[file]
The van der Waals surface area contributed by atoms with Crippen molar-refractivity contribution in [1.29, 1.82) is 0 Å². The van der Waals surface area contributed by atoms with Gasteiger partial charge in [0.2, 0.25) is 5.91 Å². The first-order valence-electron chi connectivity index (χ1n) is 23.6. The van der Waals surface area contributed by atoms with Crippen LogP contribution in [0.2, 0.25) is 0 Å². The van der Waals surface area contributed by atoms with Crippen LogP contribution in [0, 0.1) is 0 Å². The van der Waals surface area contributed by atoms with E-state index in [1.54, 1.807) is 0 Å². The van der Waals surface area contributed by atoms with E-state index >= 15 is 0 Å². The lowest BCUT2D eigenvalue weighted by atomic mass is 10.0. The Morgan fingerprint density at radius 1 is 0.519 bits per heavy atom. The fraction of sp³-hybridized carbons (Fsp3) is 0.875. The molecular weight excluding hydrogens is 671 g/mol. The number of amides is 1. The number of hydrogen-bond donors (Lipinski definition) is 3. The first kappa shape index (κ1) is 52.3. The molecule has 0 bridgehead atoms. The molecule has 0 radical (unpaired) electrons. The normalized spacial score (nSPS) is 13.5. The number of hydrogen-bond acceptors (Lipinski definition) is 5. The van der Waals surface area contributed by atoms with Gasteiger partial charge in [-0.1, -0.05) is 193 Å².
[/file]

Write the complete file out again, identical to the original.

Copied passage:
The van der Waals surface area contributed by atoms with Crippen molar-refractivity contribution in [1.29, 1.82) is 0 Å². The van der Waals surface area contributed by atoms with Gasteiger partial charge in [0.2, 0.25) is 5.91 Å². The first-order valence-electron chi connectivity index (χ1n) is 23.6. The van der Waals surface area contributed by atoms with Crippen LogP contribution in [0.2, 0.25) is 0 Å². The van der Waals surface area contributed by atoms with Crippen LogP contribution in [0, 0.1) is 0 Å². The van der Waals surface area contributed by atoms with E-state index in [1.54, 1.807) is 0 Å². The van der Waals surface area contributed by atoms with E-state index >= 15 is 0 Å². The lowest BCUT2D eigenvalue weighted by atomic mass is 10.0. The Morgan fingerprint density at radius 1 is 0.519 bits per heavy atom. The fraction of sp³-hybridized carbons (Fsp3) is 0.875. The molecular weight excluding hydrogens is 671 g/mol. The number of amides is 1. The number of hydrogen-bond donors (Lipinski definition) is 3. The first kappa shape index (κ1) is 52.3. The molecule has 0 bridgehead atoms. The molecule has 0 radical (unpaired) electrons. The normalized spacial score (nSPS) is 13.5. The number of hydrogen-bond acceptors (Lipinski definition) is 5. The van der Waals surface area contributed by atoms with Gasteiger partial charge in [-0.1, -0.05) is 193 Å².